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Michael Webb
writes on modern architecture, design, and travel. He is the author of 26 books, most recently Modernist Paradise: Niemeyer House, Boyd Collection (Rizzoli) and Venice CA: Art +Architecture in a Maverick Community (Abrams). He travels widely in search of new and classic modern architecture and contributes to magazines around the world. Michael lives in the Neutra apartment that Charles and Ray Eames once called home.

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Michael Webb

Entries in LACMA (7)

Saturday
Mar052011

Snohetta Principal Speaks at LACMA on March 15th

 Photograph by Gerald Zugmann

Craig Dykers, an American architect who co-founded Snohetta with a group of Norwegians, will discuss the firm’s latest work in an AIA Masters of Architecture lecture at LACMA’s Bing Theater on Tuesday, March 15 at 7pm. Snohetta was named for a Norwegian mountain and launched its practice by winning the prestigious competition for the Library of Alexandria in Egypt. They scored a second big success on home ground with the Oslo Opera House, an ambitious waterfront project that was completed two years ago. Later this year their 9/11 Memorial Pavilion is scheduled to open on the WTC site in New York, where Snohetta has opened a second office. These three projects are among the highlights of a practice that has designed 200 buildings and landscapes around the world. This presentation follows closely on a lecture by Danish wunderkind Bjarke Ingels, and it may offer more insights into the world of architectural innovation –something that seems increasingly hard to find in L.A.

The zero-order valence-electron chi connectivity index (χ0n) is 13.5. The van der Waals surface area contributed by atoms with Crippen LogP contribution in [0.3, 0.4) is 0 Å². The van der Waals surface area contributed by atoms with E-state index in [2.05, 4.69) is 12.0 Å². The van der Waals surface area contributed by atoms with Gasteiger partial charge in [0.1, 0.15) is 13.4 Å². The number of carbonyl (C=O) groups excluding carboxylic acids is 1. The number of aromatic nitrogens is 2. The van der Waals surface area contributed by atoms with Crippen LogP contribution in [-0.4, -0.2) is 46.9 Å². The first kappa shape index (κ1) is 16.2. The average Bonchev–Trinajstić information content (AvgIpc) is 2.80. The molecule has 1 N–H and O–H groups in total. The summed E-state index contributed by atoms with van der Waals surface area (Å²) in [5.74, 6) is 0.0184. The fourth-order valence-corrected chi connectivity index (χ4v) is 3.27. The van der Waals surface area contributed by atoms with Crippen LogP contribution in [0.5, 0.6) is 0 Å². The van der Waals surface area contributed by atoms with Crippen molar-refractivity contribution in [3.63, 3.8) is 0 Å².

Tickets for the Craig Dykers lecture can be at purchased in advance at lacma.org or from the box office, 323.857.6010: $12 general admission; $10 LACMA and AIA members; $5 seniors and students with i.d.



Friday
Sep242010

An Acre of Art - LACMA's Resnick Pavilion Press Preview


LACMA
has a new gallery and it’s a winner. The Lynda and Stewart Resnick Pavilion is a work of art that complements BCAM to the south and fleshes out Renzo Piano’s master plan. It substitutes a vibrant, layered composition of travertine, scarlet steel, and plantings for a dowdy courtyard as the museum’s core. Unjustly disparaged as the safe choice for American museums that are afraid of innovation, Piano demonstrates a mastery of space and connectivity that make him an ideal choice for LACMA. He has introduced order and excitement to an institution that stumbled badly in commissioning two mediocre sets of buildings in its early years, and then abruptly abandoned Rem Koolhaas’s iconoclastic proposal to start afresh. As an Italian, Piano has a sense of history and the way cities grow incrementally over time. He is familiar with excavations that reveal the foundations of Roman villas—a discovery that delayed construction of the Rome Auditorio by several years. “Here we struck oil—and dinosaur bones, but it didn’t stop us,” he observed.

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